SPORT Wales has today confirmed its “unashamedly ambitious” aspirations for Welsh success at the Commonwealth Games in Glasgow this summer.

Wales are targeting 27 medals - an increase of eight medals on the Delhi haul of 19.

The sports themselves have analysed medal potential and agreed the following targets with Sport Wales: swimming - six medals; athletics - four; cycling - three; gymnastics - three; boxing - two; shooting - two; disability sport - two; bowls - two; judo - one; weightlifting - one; triathlon - one.

The long-term aspiration is to take the number one spot in the medals per head of population table.

Sport Wales chief executive Sarah Powell said: “This is a bold ambition and rightly so - it reflects our aspiration to be a nation of champions.

“Wales has enjoyed an unprecedented amount of success since the last Games and we want to continue that momentum in Glasgow this summer.

“We all know that we cannot control results and medals but we can do everything possible to help get our athletes competing at the highest level and getting to finals where they have every chance of winning medals.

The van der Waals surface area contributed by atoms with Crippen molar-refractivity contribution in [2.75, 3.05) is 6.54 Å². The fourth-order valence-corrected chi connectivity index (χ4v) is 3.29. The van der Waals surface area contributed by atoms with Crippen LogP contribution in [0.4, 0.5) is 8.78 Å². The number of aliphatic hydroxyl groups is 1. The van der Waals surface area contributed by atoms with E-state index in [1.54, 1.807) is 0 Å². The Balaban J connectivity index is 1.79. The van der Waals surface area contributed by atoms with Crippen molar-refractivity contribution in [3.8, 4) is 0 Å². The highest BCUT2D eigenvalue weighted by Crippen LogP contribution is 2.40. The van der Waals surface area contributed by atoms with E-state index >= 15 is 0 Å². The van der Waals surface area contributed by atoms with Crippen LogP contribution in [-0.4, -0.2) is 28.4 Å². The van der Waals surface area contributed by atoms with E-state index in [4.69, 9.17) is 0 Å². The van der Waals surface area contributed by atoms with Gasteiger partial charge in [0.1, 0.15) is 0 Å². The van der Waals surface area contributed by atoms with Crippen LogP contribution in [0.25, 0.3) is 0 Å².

"This is Sport Wales’ role in partnership with the sports. It’s about preparing our athletes to very best possible standard.

“We do need to remember, of course, that winning in elite sport takes investment and is resource-intensive. There are no real shortcuts available and the investment to support an elite performer is the same, whatever the size of the nation, which does make it even more rewarding for us as a smaller nation when we excel.”

And Powell explains that being a small nation should not be an excuse: “Actually, being small unites us and drives us on to success," she added. "Our athletes belong on podiums, we expect to win and we expect to break records.”

Professor Laura McAllister, chair of Sport Wales, said: “What is absolutely key is sustainable, systematic success.

"Medals are of course important but it is the systems, structures and work that goes on behind the scenes that is vital. We are analysing these systems very carefully as we don’t just want one-off success. We are looking to continually build and learn through to the Commonwealth Games in 2018 and beyond.”